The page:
- Fred Zarr – synthesizer, electric and acoustic piano
- Dean Gant – electric and acoustic piano
- Bobby Malach – tenor saxophone
- Ed Walsh – synthesizer
- Gwen Guthrie – background vocals
- Brenda White – background vocals
- Chrissy Faith – background vocals
- Christine Sauers – art direction, design
- Lou Beach – artwork
|US Bubbling Under Hot 100 Singles (Billboard)||7|
|US Dance Club Songs (Billboard)||3|
- Brackett & Hoard 2004, p. 508
- Rooksby 2004, p. 4
- Cross 2007, p. 27
- Morton 2002, p. 142
- Rooksby 2004, p. 5
- Cross 2007, p. 25
- Morton 2002, p. 143
- Morton 2002, p. 145
- Morton 2002, p. 146
- "Madonna.com > Discography > Everybody". Madonna.com. Retrieved April 15, 2014.
- Lindsay, Matthew (June 13, 2013). "Lucky Star: Madonna's Debut Album, 30 Years On". The Quietus. Retrieved April 17, 2014.
- Madonna (LP, Vinyl, CD). Madonna. Sire Records. 1983. 9 23867-1.
- Rooksby 2004, p. 14
- Fouz-Hernández & Jarman-Ivens 2004, p. 66
- Cross 2007, p. 26
- Scaggs, Austin (October 29, 2009). "Madonna Looks Back: The Rolling Stone Interview". Rolling Stone. Retrieved June 30, 2016.
- Shewey, Don (September 23, 1983). "Madonna: Madonna: Album review". Rolling Stone. Retrieved June 29, 2009.
- Taraborrelli 2002, p. 77
- Virtel, Louis (February 3, 2012). "The 100 Greatest Madonna Songs". The Backlot. Archived from the original on June 21, 2013. Retrieved April 17, 2014.
- "Madonna: Induction year: 2008". Rock and Roll Hall of Fame. July 2, 2008. Retrieved June 29, 2009.
- Grein, Paul (April 22, 2010). "Week Ending April 11, 2010: Bieber Bounces Back". Yahoo!. Archived from the original on April 17, 2010. Retrieved September 22, 2010.
- "Bubbling Under the Hot 100" (PDF). Billboard. p. 145. Retrieved August 31, 2016.
- Letkemann, Jessica (March 10, 2008). "Rock And Roll Hall Of Fame, Class Of 2008". Billboard. Retrieved June 29, 2009.
- Caulfield, Keith (July 27, 2013). "'Madonna' Turns 30: A Look Back at the Queen of Pop's Debut Album". Billboard. Retrieved July 27, 2013.
- Morton 2002, p. 151
- Rooksby 2004, p. 8
- Morton 2002, p. 149
- Morton 2002, p. 150
- Cross 2007, p. 29
- Morton 2002, p. 332
- Kellner 1995, p. 271
- Clerk 2002, p. 85
- Madonna (1985). Madonna Live: The Virgin Tour (VHS). Warner Home Video.
- Madonna (1990). Blond Ambition World Tour Live (VHS). Warner Home Video.
- Tyler, Stephanie (May 19, 1990). "A Material Girl Bids To Become A Golden Legend". San Jose Mercury News. Retrieved November 16, 2010.
- Clerk 2002, p. 243
- Madonna (1993). The Girlie Show: Live Down Under (VHS). Warner Home Video.
- Pareles, Jon (October 16, 1993). "From Madonna A New Palatibility, But Still Spicy Show". The New York Times. Retrieved November 16, 2010.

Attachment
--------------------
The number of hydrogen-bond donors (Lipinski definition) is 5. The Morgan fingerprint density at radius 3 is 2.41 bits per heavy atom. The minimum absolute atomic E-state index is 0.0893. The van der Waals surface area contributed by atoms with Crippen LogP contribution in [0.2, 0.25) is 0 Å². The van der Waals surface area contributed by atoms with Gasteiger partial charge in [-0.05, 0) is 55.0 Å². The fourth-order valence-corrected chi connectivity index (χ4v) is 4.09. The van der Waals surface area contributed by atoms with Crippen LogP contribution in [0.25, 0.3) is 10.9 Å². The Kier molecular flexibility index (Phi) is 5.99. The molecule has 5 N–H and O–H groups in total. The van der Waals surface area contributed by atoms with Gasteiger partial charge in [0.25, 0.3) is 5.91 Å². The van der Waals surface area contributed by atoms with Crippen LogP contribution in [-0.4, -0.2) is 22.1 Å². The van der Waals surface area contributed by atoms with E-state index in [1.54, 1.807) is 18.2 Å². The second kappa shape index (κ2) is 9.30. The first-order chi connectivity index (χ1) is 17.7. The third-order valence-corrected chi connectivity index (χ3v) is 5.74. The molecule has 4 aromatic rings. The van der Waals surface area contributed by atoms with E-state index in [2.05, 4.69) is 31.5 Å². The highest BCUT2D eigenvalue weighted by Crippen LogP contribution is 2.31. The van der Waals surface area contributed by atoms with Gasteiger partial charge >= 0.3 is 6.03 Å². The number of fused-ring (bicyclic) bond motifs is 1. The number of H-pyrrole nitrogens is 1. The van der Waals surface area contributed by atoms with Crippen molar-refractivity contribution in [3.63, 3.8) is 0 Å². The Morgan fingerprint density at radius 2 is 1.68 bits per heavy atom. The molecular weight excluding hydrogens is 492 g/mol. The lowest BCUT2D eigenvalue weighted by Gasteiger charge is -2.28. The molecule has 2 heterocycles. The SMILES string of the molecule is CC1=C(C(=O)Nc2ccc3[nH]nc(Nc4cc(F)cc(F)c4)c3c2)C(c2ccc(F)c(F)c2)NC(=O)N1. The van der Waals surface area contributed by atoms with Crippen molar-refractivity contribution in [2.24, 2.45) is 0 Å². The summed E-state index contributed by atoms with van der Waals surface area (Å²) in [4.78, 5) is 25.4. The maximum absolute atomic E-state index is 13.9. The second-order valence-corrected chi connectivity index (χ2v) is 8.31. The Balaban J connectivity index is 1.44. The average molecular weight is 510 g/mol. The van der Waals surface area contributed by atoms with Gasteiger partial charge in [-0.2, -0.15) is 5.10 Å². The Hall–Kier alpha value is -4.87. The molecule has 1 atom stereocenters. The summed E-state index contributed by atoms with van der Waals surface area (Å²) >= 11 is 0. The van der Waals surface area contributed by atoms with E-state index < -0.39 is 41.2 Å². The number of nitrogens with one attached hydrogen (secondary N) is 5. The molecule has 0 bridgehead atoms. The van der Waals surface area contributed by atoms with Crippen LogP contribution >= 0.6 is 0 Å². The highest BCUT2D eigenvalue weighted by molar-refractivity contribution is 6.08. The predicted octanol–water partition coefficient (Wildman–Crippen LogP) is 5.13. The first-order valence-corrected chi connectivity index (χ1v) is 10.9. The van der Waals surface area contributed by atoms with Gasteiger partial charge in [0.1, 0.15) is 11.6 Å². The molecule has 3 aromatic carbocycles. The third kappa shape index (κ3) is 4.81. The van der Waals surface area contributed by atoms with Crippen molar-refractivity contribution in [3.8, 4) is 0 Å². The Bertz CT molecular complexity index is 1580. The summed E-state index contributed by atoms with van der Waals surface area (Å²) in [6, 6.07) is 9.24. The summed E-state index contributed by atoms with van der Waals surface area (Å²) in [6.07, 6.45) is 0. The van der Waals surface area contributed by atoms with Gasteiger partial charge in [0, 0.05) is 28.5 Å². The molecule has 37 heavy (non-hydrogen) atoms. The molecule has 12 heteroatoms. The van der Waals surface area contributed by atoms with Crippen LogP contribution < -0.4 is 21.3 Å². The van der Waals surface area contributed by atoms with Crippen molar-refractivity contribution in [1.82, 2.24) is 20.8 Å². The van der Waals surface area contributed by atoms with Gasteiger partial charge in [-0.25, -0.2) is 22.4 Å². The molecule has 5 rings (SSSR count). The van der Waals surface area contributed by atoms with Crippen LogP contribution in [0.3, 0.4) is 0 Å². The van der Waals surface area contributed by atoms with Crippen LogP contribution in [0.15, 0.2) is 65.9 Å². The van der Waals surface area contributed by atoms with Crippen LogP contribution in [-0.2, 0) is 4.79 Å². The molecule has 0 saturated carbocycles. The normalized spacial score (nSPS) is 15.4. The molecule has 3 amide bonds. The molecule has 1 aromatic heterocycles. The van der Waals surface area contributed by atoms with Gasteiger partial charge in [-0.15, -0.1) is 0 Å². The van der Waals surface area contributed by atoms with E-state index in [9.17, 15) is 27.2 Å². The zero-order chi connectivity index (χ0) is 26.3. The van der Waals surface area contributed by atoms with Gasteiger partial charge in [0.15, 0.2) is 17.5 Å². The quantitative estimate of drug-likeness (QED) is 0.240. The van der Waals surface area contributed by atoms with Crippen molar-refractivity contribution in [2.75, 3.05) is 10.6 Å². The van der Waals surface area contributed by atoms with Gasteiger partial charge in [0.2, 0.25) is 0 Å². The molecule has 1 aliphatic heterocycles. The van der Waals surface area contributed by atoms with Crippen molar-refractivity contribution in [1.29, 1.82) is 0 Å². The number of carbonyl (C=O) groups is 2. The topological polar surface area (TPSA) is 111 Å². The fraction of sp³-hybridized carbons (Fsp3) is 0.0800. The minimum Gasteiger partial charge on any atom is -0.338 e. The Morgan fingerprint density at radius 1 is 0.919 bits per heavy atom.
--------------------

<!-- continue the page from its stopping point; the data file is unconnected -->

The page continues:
- Vourn, Coraline (November 6, 2005). "Madonna mini-show wows London". CNN. Retrieved November 16, 2010.
- Hiatt, Brian; Orloff, Brian (May 1, 2006). "Madonna, Franz Ferdinand Heat Up Coachella". Rolling Stone. Retrieved April 15, 2014.
- Cheal, David (November 16, 2005). "At 47, still queen of the dance floor". The Daily Telegraph. Retrieved June 30, 2009.
- Vaziri, Aidin (October 7, 2012). "Madonna review: Deep gloom, weak tunes". San Francisco Chronicle. Retrieved October 14, 2012.
- Warner, Sam (September 10, 2015). "Madonna kicks off her Rebel Heart Tour with a hit-packed set: See the first photos". Digital Spy. Retrieved September 12, 2015.
- Maza, Erik (September 8, 2015). "First Look: Madonna's 'Rebel Heart' Tour Designer Costume Sketches". Women's Wear Daily. Retrieved September 8, 2015.
- Everybody (US 12-inch Single liner notes). Madonna. Sire Records. 1982. 929899-0.
- Everybody (US 7-inch Vinyl Single liner notes). Madonna. Sire Records. 1982. 7-29841.
- Everybody (UK 12-inch Single liner notes). Madonna. Sire Records. 1982. W9899T.
- Everybody (UK 7-inch Single liner notes). Madonna. Sire Records. 1982. W9899.
- Everybody (German 5-inch CD Single liner notes). Madonna. Sire Records. 1982. 759929899-2.
- Everybody (French 12-inch Maxi Single liner notes). Madonna. Sire Records. 1982. 9298990.
- Everybody (Italian 12-inch Maxi Single liner notes). Madonna. Sire Records. 1982. SRE1017.
- Everybody (Liner notes). Madonna. Sire Records. 1982. 0-29899.
- "Madonna Chart History (Bubbling Under Hot 100)". Billboard. Retrieved April 15, 2014.
- "Madonna Chart History (Dance Club Songs)". Billboard. Retrieved April 15, 2014.
- Brackett, Nathan; Hoard, Christian (2004). The New Rolling Stone Album Guide. Simon & Schuster. ISBN 0-394-72107-1.
That gift was there on her 1983 debut, which combined proven postdisco club tracks like "Everybody" and "Burning Up" with breakthrough pop hits "Borderline" and "Lucky Star."
- Clerk, Carol (2002). Madonnastyle. Omnibus Press. ISBN 0-7119-8874-9.
- Cross, Mary (2007). Madonna: A Biography. Greenwood Publishing Group. ISBN 0-313-33811-6.
- Fouz-Hernández, Santiago; Jarman-Ivens, Freya (2004). Madonna's Drowned Worlds. Ashgate Publishing, Ltd. ISBN 0-7546-3372-1.
- Kellner, Douglas (1995). Media Culture: Cultural Studies, Identity, and Politics Between the Modern and the Postmodern. Routledge. ISBN 0-415-10570-6.
- Morton, Andrew (2002). Madonna. Macmillan. ISBN 0-312-98310-7.
- Rooksby, Rikky (2004). The Complete Guide to the Music of Madonna. Omnibus Press. ISBN 0-7119-9883-3.
- Taraborrelli, J. Randy (2002). Madonna: An Intimate Biography. Simon & Schuster. ISBN 0-7432-2880-4.
- on YouTube